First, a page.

In Testament of Solomon 1:8-13, Solomon gives a boy a signet-ring to capture a demon.  Solomon instructs the boy to thrust the ring into the demon’s chest and to say to the demon, “Come!  Solomon summons you!”  The boy immediately after this is to run away from the demon before the demon can say anything frightening to him.

The demon Ornias shows up to take away the boy’s pay, as he usually did, and the boy does as Solomon instructed, thrusting the ring into the demon’s chest and ordering the demon to come.  The boy then runs away, and the demon calls after him.  The demon says that, if the boy removes the ring from his chest, he will give the boy all the earth’s silver and gold.

The boy responds to the demon: “As the Lord God of Israel lives, I will never withstand you if I do not deliver you to Solomon.”  The boy then tells Solomon: “King Solomon, I brought the demon to you just as you commanded me; observe how he is standing bound in front of the gates outside, crying out with a great voice to give me all the silver and gold of the earth so that I would not deliver him to you.”

I thought about the TV series LOST when I read this story.  In the last season of LOST, the smoke monster was appearing in the guise of John Locke.  Someone who was being instructed to kill the smoke monster was told to thrust the knife into the smoke monster’s chest before the smoke monster could speak.  Once the smoke monster speaks, the battle is lost.  Why was this suggested?  Because the smoke monster was wily.  He could get inside of a person’s head.  He knew what made a person tick, and what he could appeal to or exploit to get his own way.  If allowed to speak, the smoke monster might end up convincing the person that he, the smoke monster, is the good guy, whereas the other side is the enemy.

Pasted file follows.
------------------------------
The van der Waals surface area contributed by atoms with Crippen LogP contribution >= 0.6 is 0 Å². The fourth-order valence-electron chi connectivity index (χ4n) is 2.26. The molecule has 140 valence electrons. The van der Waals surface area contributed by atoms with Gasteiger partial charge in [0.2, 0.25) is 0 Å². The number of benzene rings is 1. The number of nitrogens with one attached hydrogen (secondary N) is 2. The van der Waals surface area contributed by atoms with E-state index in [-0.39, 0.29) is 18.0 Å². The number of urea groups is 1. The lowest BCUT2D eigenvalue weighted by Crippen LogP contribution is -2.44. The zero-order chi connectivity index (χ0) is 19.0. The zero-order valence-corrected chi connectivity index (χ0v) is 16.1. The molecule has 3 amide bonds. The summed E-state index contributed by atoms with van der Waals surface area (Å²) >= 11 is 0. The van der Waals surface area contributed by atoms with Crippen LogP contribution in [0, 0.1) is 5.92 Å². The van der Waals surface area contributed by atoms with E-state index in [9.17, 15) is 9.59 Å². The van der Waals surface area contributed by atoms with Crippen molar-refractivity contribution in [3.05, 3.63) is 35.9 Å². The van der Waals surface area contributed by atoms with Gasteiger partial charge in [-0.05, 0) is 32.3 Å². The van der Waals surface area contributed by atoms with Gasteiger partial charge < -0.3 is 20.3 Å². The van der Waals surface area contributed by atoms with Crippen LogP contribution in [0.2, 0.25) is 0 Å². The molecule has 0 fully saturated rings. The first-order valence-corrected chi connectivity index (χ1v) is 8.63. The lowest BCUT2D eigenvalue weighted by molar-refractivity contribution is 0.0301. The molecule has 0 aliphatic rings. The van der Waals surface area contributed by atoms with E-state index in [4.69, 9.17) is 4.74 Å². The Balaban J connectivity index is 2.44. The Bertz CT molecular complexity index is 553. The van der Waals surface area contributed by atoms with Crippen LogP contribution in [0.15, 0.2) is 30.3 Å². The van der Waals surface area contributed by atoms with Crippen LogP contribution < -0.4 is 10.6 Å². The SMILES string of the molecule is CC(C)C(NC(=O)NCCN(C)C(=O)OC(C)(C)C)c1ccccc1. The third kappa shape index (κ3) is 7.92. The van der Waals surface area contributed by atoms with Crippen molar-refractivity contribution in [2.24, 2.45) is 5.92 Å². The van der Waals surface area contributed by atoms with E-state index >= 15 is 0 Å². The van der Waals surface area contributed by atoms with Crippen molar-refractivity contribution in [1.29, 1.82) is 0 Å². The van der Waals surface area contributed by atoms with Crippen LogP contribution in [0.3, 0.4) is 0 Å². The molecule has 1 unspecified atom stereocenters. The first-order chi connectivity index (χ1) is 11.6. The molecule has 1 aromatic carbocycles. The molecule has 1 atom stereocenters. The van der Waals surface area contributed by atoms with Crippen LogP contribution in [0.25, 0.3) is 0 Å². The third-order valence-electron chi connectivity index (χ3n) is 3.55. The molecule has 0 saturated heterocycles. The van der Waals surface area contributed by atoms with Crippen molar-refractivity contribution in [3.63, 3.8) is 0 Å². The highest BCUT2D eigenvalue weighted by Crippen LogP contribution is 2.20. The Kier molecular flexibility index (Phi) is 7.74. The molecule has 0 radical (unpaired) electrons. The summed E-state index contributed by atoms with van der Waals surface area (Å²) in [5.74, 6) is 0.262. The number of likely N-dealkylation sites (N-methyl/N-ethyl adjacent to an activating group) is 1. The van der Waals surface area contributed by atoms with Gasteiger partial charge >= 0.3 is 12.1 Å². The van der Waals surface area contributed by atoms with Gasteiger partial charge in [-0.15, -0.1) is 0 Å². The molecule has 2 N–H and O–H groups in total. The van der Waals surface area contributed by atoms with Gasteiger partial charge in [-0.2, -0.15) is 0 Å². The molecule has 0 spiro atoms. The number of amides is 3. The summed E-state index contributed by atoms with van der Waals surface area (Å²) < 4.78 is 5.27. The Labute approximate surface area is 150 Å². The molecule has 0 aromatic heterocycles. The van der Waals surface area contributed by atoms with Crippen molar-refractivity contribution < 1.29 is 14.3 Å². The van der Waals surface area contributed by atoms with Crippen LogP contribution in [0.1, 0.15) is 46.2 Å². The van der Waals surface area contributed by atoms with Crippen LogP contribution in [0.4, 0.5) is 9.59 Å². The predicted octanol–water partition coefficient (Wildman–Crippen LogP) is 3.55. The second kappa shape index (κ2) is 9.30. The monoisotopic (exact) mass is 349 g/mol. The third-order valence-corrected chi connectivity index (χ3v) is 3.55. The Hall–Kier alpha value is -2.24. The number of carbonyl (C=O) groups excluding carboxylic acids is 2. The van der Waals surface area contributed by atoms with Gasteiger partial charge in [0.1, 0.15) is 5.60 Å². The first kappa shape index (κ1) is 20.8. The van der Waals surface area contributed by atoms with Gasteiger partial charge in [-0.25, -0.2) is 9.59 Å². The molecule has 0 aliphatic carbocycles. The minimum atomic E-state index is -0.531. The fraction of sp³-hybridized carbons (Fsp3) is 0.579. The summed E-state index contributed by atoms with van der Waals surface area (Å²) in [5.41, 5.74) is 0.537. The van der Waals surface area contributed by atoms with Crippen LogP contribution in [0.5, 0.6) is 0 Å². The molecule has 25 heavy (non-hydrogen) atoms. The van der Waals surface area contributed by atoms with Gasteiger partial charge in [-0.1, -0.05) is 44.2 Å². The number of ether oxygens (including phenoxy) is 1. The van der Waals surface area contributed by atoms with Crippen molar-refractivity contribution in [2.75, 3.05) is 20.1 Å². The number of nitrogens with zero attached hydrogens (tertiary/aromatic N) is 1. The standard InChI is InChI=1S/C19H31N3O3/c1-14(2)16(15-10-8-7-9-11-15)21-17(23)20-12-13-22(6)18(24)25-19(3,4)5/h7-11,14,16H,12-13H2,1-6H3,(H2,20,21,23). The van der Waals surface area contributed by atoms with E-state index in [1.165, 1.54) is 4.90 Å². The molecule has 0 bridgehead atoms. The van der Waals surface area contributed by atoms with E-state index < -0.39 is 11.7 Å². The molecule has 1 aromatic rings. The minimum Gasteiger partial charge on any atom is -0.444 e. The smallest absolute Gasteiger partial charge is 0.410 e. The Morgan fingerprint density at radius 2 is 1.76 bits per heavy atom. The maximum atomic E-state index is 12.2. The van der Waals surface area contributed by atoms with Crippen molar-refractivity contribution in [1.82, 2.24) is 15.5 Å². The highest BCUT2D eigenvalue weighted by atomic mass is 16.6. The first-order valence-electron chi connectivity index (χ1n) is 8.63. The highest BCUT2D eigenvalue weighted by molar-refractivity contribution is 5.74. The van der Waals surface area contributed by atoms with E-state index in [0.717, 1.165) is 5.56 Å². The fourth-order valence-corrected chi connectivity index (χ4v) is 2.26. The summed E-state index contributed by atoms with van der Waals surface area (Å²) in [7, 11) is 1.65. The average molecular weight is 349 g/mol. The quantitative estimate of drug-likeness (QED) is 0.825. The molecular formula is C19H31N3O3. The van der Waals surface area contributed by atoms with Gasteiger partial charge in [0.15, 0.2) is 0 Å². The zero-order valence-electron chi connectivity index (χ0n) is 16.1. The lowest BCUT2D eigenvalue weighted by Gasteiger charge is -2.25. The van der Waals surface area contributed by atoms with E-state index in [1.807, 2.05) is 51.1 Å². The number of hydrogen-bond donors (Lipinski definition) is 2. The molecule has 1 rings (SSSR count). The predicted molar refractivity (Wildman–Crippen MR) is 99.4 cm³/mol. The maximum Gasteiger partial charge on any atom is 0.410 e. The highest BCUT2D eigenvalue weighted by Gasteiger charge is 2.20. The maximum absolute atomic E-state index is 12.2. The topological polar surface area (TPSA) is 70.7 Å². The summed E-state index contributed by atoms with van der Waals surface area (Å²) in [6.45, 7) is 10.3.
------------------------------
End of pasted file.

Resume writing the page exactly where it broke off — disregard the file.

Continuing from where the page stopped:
Some Christians have suggested that we should take the same approach when it comes to Satan, or temptation in general.  Do not engage Satan in conversation!  I remember reading one homiletic commentary that said that Eve in Genesis 3 was wrong to answer the serpent’s question and attempts to engage her: that gave the serpent an opportunity to get inside of her head, to get her to doubt God’s word and love for her, and to encourage her desire for wisdom and Godhood.  What did this commentator think she should have done instead?  She could have just left, I suppose.  Or she could have been like Jesus in the temptation story in Matthew 4: she should have stood by the word of God.  Jesus in Matthew 4 did respond to Satan, but that does not initially strike me as a give-and-take interaction, in which Jesus evaluated Satan’s arguments and offered a rebuttal to them.  Rather, Jesus stood by the word of God: “it is written!”